I love Big Beat. Fatboy Slim, Mint Royale, Chemical Brothers, Prodigy… its’ one of my favorite genres. When energy is needed, whether it’s on the dancefloor or just vacuuming the living room, there’s something about the frenetic chaos and multilayered samples that just grabs me and gets me moving.
Whether or not I intended for this to be Big Beat, and how successful I was in the end, remains to be seen… I’ll need some listening time. It veers wildly into old school jazz-funk or R&B, but the sample over the top of everything just sort of nails it all down for me.
Part of me is a frustrated studio musician who’d really love to be up on stage, jamming on something like this in a club that still values a bigger combo. My chops, however, are sadly lacking, and I don’t have the clout for the roadies I’d need to lug some of the gear around.
- Mind Your Own Ray Toler 2:50
One of the nice things about attempting tracks like this is realizing how stripped back each part is. Since I’m normally doing everything in my music, and my roots go back to just me, two hands, and a piano, I tend to play big giant chords, which can wreak havoc when mixing. A huge part of arranging is carving out a space in the audio spectrum for everything to live. If there’s a thumping bass, you don’t want that Hammond B3 organ playing down in the same register, because you lose the impact of both.
So it’s often a pleasant surprise when I’ve been working out some intricate part with six to eight notes playing, only to realize that that’s not going to work in the mix. Many times, just two or three notes will do the job. That was certainly the case with the organ part on this track. Not only could I not really play those big two handed bits, but they didn’t sound right, crashing into the horns or the piano… Also, playing an organ part on a weighted keyboard is just asking for a broken nail or a blister, but I was too lazy to fire up one of the synths as a controller.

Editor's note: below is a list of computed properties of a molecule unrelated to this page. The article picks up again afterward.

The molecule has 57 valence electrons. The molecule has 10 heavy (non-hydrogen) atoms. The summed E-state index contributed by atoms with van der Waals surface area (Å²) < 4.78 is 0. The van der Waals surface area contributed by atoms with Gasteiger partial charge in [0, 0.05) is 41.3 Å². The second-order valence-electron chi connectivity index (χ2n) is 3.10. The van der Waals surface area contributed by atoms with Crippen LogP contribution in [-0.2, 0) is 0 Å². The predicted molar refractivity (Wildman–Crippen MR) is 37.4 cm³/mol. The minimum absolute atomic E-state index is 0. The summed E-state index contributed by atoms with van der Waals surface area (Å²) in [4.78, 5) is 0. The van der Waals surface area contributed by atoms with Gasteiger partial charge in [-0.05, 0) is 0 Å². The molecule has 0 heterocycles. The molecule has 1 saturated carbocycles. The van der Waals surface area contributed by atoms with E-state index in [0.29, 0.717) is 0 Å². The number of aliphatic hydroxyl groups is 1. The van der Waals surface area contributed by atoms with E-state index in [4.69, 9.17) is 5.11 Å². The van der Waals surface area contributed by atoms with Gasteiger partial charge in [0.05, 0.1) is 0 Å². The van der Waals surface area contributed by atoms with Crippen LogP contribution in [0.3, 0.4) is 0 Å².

What’s That From?
It’s a bit embarrasing to admit, but the sample is actually me. Maybe you already knew that. I don’t sound like me to me, but maybe I sound like me to you. It was fun to load up my vocal into TAL Sampler and mess around with loop points and filters and what not. I was back in the olden days with my hardware samplers and more time than money. I suspect I overdid the repetition of it in the final arrangement,1A note from Future Ray: Yeah, I overdid the sample a bit, so if you’re not reading this the day I posted the track, I may have already fixed that aspect of it. If you downloaded a copy of the original, hold on to it, because it’s sure to become an ultra-valuable collectible. but Big Beat has never really been about subtle.
I was initially going to lift a sample from some hip hop record, but it was both faster and safer to just make something up. The trick is what’s a cool hooky sample? Much of the time, it doesn’t really matter, the repetition and setting make it cool even if it’s wasn’t to begin with.2Don’t provoke and getcha team smoked. (Word.) And I really hesitated to add a “lyrics” section to this post but, technically, I did write it… and I did perform it… so even if it’s not poetry, I suppose it deserves the same treatment.